Canada - Imposition of Countervailing Duties on Imports of Manufacturing Beef from the EEC

Other titles

Canada Manufacturing Beef CVD (Source: GATT Analytical Index)


Third Parties

Products at Issue

Products at issue
Manufacturing beef
Type of product
Product sub-type
Meat products

Related disputes


Key legal aspects

Legal basis
  • SCM Article 3:1
Claims raised
  • SCM Article 2:1
  • SCM Article 6:5
Defences raised
  • n.a.


Type Panel
Chairperson Carl Henrik von Platen (Sweden)
Other members Adin Talbar (Israel), Robert E. Hudec (United States)


Type Panel
Legal basis at issue
  • SCM Article 3:1
Claims at issue
  • SCM Article 2:1
  • SCM Article 6:5
Defences at issue
  • n.a.
No of Pages (total / legal reasoning) 22
  • -
  • Inconsistency found
  • Inconsistency found
  • -


Request for consultations
  • (30/10/1985)
Request for conciliation
Conciliation meeting
Request for establishment


Outcome of the proceedings
Report issued
Additional Info SCM/85 (13/10/1987) Canada – Imposition of Countervailing Duties on Imports of Manufacturing Beef from the EEC – Report by the Panel: The Panel agreed with both parties that the central issue to be decided was whether, both for the purpose of determining standing to complain under Article 2:1 of the Code and for assessing "injury" under Article 6 of the Code, the cattlemen and feedlot operators represented by the Canadian Cattlemen's Association (CCA) could be considered part of the relevant "domestic industry" within the meaning of Article 6:5 of the Code. The question whether cattlemen and feedlot operators could be considered part of the "domestic industry" turned on whether they could be considered "producers" of manufacturing beef. Under the normal meaning of "producer" indicated by the text of Article 6:5 and 6:6, the cattlemen represented by CCA could not be considered producers of manufacturing beef. The good they actually produced (cattle) was not itself the "like product", and their cattle-raising operations were clearly separate from the subsequent processing operations where cattle were made into manufacturing beef, virtually all of which were under different ownership. The Panel then addressed the main argument made by Canada, supported by Australia and the United States, in favour of interpreting the term "producer" to include certain suppliers of inputs. The Panel concluded that both the text and the negotiating history of the relevant Code provisions made it impossible to accept Canada's contention that governments intended the concept of "domestic industry" to be interpreted with sufficient flexibility to permit treating input suppliers as "producers" of the like product when economic circumstances warranted. The Panel therefore found that Canada's interpretation of the term "producer" in this case was inconsistent with the relevant Code provisions. The Panel suggested that the Committee recommend that Canada terminate the outstanding countervailing duty order on manufacturing beef from the EEC, and that it refund any duties collected under that order.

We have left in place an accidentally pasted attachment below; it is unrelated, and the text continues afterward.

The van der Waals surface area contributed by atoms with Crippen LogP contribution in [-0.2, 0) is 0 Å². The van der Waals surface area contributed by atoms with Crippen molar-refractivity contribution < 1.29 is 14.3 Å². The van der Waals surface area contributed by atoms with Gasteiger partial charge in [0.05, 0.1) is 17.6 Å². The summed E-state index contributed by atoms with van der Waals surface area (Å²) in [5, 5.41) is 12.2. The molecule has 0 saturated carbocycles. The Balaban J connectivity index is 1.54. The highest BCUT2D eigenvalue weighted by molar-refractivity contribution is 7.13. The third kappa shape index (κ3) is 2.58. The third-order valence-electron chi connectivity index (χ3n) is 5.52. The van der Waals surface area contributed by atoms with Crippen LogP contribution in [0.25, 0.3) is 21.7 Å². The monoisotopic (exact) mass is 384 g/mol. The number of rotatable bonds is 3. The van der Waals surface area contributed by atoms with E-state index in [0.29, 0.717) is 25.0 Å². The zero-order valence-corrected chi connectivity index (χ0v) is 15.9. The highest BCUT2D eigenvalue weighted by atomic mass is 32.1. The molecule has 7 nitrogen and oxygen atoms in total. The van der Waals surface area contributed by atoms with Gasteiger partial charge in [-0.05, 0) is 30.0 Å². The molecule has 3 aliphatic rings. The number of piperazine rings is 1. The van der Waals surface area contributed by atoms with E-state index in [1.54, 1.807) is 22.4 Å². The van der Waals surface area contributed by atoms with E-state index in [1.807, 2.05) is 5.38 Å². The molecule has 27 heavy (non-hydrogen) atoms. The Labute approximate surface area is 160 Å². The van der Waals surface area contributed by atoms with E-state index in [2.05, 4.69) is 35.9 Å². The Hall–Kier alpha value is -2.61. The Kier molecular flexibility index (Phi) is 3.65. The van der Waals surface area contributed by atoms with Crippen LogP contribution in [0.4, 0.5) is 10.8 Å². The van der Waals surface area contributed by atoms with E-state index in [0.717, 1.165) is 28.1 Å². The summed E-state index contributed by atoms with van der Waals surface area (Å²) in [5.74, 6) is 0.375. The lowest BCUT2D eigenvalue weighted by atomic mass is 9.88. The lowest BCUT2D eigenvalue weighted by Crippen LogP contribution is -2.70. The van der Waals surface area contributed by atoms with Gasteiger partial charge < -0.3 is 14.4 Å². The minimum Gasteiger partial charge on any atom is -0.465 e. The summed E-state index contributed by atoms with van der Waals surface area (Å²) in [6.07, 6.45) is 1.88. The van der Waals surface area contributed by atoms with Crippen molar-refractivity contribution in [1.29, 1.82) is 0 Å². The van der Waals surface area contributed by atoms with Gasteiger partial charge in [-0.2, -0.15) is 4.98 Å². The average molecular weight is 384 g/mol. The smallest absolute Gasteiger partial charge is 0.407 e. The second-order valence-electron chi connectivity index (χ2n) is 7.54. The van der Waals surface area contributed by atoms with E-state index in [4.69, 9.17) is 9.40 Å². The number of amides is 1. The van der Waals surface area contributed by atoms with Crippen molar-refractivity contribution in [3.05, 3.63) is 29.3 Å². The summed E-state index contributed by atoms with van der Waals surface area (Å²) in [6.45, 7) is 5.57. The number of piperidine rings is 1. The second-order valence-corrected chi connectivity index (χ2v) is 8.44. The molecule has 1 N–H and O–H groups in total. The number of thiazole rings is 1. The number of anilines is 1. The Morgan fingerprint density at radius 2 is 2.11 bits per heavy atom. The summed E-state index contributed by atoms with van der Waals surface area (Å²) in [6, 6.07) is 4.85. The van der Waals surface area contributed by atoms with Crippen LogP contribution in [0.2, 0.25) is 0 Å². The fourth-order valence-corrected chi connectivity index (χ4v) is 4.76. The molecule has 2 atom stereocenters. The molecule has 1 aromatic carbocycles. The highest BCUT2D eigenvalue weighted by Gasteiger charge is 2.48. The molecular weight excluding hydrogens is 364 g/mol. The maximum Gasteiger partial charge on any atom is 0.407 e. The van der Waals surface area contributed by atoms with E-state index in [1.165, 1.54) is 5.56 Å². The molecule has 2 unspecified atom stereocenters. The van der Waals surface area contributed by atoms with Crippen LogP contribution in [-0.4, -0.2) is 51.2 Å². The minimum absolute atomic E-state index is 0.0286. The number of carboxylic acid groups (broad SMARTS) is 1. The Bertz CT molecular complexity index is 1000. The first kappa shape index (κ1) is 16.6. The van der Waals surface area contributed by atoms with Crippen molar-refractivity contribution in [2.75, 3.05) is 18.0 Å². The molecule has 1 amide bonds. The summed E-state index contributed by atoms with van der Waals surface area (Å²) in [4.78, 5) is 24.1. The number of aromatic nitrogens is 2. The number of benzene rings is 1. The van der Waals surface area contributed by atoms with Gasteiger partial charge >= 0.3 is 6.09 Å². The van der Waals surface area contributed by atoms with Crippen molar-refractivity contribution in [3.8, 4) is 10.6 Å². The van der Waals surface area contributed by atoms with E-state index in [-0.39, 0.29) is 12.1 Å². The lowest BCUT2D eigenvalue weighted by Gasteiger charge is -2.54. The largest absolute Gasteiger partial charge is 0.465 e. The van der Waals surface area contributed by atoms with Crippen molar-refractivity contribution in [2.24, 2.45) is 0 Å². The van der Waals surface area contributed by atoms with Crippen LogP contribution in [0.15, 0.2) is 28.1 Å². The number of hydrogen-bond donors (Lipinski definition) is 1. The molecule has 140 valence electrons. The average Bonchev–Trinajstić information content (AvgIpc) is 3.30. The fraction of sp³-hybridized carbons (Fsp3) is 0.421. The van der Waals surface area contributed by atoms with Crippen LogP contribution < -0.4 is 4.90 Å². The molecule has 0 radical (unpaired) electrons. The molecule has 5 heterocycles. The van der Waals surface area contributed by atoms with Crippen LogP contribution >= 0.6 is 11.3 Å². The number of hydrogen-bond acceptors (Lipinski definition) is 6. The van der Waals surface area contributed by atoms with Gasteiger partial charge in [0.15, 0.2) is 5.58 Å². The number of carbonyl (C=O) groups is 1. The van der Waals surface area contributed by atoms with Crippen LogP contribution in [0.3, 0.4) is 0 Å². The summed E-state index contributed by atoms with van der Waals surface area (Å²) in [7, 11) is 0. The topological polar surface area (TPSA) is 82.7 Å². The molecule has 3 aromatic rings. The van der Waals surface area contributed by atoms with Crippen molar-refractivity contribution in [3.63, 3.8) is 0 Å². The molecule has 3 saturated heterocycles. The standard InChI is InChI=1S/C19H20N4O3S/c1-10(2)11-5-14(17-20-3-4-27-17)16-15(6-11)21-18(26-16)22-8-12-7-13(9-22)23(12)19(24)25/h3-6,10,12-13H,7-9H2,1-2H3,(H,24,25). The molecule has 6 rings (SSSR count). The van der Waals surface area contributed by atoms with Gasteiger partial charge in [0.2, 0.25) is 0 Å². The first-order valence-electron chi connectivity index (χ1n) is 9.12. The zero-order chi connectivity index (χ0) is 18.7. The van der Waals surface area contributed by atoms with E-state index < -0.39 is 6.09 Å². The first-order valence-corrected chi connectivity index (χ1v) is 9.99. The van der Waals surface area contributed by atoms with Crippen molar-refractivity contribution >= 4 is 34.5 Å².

Subsequent discussion in SCM Committee after Panel report, as reflected in document SCM/M/39. The Panel Report SCM/85 (13/10/1987) was submitted to the SCM Committee and considered in SCM Committee Meetings SCM/M/35, 36, 37, 38 and 42. Not adopted.

SCM/M/70 (30/01/1995) Minutes of the SCM Committee Meeting: Canada "efforts to resolve the issue bilaterally were continuing. The issue was caught up in a wider question on matters of access with the EC. At this point Canada was not prepared to adopt the Panel Report."